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News Releases

Friday, December 23, 2005
A consulting firm hired by Pacific Gas & Electric Co. (PG&E) to fight the "Erin Brockovich" lawsuit distorted data from a Chinese study to plant an article in a scientific journal reversing the study's original conclusion that linked an industrial chemical to cancer, according to documents obtained by EWG.
Wednesday, December 14, 2005
Reps. Richard Pombo (R-CA) and Jim Gibbons (R-NV) have pulled mining legislation from the House budget bill that could have sold off 350 million acres of American public lands.
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Wednesday, December 14, 2005
Today the Environmental Protection Agency (EPA) announced it will fine Teflon maker DuPont $16.5 million for two decades' worth of covering up company studies that showed it was polluting drinking water and newborn babies with an indestructible chemical that causes cancer, birth defects and other serious health problems in animals. The chemical is in the blood of over 95 percent of Americans.
Monday, December 12, 2005
Proposed fixes to heavily criticized mining legislation sponsored by U.S. Rep. James A. Gibbons (R-NV) could still cost Nevada schools more than $120 million, slash $100 million per year in taxes currently paid by the mining industry, and leave 350 millions acres of public property across the West open to purchase and development.
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Wednesday, November 16, 2005
Breakdown chemicals from DuPont coatings and related sources are now in the blood of 95 percent of Americans, and the Environmental Protection Agency (EPA) has spent the last several years trying to determine how they get there.
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Thursday, November 10, 2005
The House of Representatives votes today on a federal spending bill with language from Rep. Richard Pombo (R-CA) that will let foreign mining companies, real estate speculators, oil and mining conglomerates, or anyone else purchase up to 350 million acres of American taxpayers' lands for as little as $1,000 per acre.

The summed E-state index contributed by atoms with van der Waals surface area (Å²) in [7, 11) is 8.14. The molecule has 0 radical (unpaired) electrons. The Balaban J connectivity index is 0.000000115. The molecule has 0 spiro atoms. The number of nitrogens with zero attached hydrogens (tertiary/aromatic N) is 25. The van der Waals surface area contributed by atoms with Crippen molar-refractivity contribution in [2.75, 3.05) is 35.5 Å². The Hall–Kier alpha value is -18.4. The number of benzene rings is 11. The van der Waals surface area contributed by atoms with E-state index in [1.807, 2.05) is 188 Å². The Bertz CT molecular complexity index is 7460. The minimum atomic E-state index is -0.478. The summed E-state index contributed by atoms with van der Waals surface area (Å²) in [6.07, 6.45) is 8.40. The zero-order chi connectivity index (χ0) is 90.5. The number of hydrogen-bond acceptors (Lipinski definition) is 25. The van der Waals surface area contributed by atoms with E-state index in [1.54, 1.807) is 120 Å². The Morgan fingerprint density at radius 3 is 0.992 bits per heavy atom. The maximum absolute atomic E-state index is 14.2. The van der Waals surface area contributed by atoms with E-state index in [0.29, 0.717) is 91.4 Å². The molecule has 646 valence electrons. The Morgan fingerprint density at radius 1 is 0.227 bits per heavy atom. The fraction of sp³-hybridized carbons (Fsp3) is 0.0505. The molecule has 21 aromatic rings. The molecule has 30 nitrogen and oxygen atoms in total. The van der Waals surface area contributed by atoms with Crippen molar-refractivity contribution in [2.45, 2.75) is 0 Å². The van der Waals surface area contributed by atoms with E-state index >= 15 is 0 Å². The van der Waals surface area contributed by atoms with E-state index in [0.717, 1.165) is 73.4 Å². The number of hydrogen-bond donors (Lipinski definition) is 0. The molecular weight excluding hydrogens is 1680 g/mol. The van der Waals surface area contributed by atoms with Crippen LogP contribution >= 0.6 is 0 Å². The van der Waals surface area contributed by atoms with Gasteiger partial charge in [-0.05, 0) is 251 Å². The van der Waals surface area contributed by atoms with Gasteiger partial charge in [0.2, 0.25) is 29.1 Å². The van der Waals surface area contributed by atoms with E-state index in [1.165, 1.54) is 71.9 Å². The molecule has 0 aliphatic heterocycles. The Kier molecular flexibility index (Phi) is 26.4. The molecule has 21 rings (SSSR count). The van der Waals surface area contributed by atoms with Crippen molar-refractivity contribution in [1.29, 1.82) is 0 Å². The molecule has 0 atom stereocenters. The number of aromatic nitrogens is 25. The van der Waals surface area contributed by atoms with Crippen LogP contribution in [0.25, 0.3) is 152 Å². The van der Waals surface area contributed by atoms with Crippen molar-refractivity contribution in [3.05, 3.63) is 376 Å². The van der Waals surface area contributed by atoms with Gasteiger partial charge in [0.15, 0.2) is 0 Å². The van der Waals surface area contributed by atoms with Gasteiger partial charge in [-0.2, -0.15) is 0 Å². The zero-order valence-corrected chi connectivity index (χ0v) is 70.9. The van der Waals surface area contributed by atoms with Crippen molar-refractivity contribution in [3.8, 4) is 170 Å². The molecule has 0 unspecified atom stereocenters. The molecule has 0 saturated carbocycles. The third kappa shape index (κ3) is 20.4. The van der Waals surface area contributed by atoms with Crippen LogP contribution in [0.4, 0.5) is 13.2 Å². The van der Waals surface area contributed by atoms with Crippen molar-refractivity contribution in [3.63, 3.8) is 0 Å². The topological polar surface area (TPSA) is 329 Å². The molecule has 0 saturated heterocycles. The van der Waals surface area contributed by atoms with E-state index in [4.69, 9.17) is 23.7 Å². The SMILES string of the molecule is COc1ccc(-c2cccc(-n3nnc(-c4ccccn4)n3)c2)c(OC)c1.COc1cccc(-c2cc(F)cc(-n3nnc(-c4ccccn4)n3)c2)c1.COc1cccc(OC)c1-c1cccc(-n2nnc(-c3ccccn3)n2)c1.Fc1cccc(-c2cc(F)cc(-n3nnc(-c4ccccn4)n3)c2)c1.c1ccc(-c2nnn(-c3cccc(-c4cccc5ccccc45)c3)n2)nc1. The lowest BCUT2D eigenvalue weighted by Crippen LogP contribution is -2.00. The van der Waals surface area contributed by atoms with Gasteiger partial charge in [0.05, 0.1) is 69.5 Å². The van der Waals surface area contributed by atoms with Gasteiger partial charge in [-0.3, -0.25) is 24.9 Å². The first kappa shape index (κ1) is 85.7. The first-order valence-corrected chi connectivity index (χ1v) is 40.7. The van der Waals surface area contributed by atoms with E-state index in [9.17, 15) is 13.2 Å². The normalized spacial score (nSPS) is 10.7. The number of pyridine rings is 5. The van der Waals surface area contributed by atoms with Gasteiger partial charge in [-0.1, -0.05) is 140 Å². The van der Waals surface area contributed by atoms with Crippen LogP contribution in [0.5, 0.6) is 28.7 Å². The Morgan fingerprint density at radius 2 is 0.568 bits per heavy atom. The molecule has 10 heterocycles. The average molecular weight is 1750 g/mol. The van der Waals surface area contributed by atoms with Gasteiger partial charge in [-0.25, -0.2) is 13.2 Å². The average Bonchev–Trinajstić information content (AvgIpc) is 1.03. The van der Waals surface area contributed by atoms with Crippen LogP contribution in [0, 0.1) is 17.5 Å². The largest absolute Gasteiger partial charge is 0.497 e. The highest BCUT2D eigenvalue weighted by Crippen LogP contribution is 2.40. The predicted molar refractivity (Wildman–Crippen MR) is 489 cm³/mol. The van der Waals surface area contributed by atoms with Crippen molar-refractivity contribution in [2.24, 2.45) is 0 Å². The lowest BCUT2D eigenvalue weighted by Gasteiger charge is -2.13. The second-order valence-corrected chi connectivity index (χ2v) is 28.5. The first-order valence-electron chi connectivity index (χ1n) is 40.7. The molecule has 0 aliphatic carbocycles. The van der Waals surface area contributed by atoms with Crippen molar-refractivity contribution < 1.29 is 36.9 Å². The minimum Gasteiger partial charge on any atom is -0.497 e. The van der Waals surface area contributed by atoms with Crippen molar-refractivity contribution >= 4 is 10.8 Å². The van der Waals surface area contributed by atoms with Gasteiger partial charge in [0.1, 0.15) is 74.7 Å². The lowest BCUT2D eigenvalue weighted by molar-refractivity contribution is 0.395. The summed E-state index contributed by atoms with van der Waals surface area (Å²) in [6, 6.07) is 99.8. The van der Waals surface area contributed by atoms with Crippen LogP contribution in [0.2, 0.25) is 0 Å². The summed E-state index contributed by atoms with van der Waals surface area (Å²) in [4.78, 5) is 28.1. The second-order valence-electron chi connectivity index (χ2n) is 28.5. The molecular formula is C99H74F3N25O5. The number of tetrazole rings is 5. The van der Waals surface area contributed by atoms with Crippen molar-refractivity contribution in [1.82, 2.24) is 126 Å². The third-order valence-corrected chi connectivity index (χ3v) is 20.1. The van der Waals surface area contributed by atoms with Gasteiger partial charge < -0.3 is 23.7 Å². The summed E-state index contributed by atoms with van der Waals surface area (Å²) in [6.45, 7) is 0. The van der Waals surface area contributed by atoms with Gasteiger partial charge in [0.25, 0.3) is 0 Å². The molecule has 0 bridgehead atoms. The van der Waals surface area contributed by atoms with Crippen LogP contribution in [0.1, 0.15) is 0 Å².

Tuesday, November 8, 2005
A little-known provision in the current House budget reconciliation could precipitate one of the largest land giveaways in American history.
Thursday, October 6, 2005
In advance of Thursday morning's mark-up of budget reconciliation measures in the Senate Agriculture Committee, Chairman Sen. Saxby Chambliss (R-GA) proposed to extend bloated, highly controversial U.S. farm subsidy programs for an additional four years, through 2011, while slashing funds for food stamps and conservation programs.
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Thursday, September 29, 2005
The Bureau of Land Management (BLM) next month will release 250,000-acres for oil and gas development in the heart of New Mexico's Otero Mesa — despite strong local opposition from the governor, the attorney general, a U.S. senator, ranchers, hunters, conservationists and thousands of other New Mexicans.
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Wednesday, September 21, 2005
Two national environmental organizations, Environmental Working Group and Beyond Pesticides, joined today with the Fluoride Action Network in challenging the safety of new food tolerances issued by the EPA for the fluoride based pesticide, sulfuryl fluoride.